Mumbai: As many as 77 new species of butterflies have been found in the ecologically sensitive forest of Matheran hill station near Mumbai during a study conducted there over the last eight years, according to the Bombay Natural History Society.
With this, the total number of butterfly species in the Matheran forest has now gone up to 140, city-based Bombay Natural History Society (BNHS) scientist Mandar Sawant said.
Matheran is spread over an area of 214.73 sq km and is located about 80 km from the Maharashtra capital.
“The eight-year-long rigorous study undertaken by BNHS from 2011 to 2019 has resulted in the discovery of 77 new species of butterflies in Matheran,” the non-governmental research organisation said in a statement.
“After a span of 125 years, for the first time such a study was undertaken to discover the flying beauties at Matheran,” it said.
Scientists from BNHS and Somaiya Vidyavihar University here have published a research paper, titled ‘Finding the forgotten gems: Revisiting the butterflies of Matheran after 125 years, with the introduction to the novel colour barcode for depicting seasons and activity of the Indian butterflies’, in the community peer-reviewed Biodiversity Data Journal.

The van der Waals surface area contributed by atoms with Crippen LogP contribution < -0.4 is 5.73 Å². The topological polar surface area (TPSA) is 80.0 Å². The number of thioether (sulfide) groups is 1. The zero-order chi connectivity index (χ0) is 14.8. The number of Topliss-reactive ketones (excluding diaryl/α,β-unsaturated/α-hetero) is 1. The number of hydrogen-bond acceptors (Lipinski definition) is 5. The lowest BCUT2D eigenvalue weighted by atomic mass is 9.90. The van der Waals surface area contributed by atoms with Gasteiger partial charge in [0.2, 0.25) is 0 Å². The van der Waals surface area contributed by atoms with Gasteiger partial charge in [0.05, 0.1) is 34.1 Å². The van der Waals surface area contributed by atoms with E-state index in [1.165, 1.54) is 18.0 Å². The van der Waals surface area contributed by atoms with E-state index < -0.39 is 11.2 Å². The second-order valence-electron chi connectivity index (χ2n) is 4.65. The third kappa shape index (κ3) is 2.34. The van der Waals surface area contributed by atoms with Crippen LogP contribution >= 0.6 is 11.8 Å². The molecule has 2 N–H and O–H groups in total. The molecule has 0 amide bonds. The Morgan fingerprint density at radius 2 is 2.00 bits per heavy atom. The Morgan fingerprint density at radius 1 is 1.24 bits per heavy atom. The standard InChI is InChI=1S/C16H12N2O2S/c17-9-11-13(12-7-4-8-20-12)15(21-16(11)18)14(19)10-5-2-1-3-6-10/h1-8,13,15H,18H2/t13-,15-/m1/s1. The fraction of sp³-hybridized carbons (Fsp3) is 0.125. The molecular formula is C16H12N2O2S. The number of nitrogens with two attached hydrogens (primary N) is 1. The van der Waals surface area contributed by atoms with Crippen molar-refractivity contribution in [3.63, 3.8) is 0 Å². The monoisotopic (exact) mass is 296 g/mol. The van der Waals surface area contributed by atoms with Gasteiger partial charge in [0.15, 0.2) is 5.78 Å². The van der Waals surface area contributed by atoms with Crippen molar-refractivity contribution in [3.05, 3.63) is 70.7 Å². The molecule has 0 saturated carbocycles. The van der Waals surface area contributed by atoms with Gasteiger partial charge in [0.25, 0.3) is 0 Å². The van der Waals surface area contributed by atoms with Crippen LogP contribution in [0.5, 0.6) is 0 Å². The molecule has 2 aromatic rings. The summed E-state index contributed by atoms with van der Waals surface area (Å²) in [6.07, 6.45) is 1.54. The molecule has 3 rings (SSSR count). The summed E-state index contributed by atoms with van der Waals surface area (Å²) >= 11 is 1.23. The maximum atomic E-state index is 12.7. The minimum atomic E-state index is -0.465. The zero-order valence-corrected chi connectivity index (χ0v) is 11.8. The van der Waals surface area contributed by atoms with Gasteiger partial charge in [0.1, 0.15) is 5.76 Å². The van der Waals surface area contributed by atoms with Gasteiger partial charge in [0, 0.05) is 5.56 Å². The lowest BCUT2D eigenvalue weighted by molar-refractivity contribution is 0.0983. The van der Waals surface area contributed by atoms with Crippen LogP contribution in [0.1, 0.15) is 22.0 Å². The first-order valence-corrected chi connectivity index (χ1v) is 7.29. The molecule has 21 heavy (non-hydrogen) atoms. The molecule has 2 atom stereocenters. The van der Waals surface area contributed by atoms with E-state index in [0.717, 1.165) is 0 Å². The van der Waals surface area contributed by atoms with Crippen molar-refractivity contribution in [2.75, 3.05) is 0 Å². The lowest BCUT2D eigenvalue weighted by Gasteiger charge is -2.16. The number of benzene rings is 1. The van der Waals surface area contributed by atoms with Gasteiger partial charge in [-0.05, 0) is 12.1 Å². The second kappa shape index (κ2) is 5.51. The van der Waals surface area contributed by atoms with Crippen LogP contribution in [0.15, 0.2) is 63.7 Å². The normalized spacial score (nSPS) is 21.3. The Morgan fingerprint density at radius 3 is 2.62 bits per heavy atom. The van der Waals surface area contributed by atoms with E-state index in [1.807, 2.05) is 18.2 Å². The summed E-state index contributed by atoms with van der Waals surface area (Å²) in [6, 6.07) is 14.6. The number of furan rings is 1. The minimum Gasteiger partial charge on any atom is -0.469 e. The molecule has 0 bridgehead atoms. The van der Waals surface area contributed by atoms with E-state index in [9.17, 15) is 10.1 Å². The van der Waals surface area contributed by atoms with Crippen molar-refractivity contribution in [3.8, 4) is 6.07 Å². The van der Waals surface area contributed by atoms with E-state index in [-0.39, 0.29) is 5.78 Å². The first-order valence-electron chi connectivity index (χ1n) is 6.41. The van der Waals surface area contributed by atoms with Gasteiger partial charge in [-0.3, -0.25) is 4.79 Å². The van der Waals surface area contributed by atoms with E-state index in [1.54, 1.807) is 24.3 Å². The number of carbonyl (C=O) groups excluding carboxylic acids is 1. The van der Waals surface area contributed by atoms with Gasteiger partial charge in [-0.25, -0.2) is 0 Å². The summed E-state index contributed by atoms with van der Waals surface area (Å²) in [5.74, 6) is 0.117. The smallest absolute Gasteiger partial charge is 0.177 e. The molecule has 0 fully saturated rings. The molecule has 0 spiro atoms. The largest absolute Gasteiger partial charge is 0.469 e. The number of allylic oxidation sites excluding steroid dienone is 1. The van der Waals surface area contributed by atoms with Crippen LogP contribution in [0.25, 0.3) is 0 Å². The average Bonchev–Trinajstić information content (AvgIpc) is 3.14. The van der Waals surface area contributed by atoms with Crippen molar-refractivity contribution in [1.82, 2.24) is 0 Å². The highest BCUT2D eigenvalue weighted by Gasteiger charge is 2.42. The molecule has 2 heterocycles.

A strong seasonal variation in butterfly diversity was observed. The maximum diversity of butterflies was recorded during winter, and the least during monsoon, BNHS said in its statement.
“A high similarity of butterfly species composition was observed between the pairs of sites studied, tending towards perfect nestedness. This also emphasises the fact that butterfly diversity in the region is quite stable and chances of emigration to, or immigration from, surrounding regions are very low, the study said.
“Further, we introduced a novel barcode system for denoting seasons and activities of Indian butterflies and hope this will help butterfly biologists to concisely and effectively present the data, the statement said.
The research paper is an outcome of eight years of field work with 22,833 observations and usage of colour bar- coding system by Mandar Sawant, Dr Nikhil Modak and Sagar Sarang in the forests of Matheran, it added.
In 1894, British researcher J A Betham surveyed the hills of Matheran for its butterfly diversity.
He had reported 78 butterfly species back then and expressed hope that someone from Bombay (now Mumbai) would take up survey in future and might report some more butterflies, a BNHS official said, adding that they have now taken it a step forward.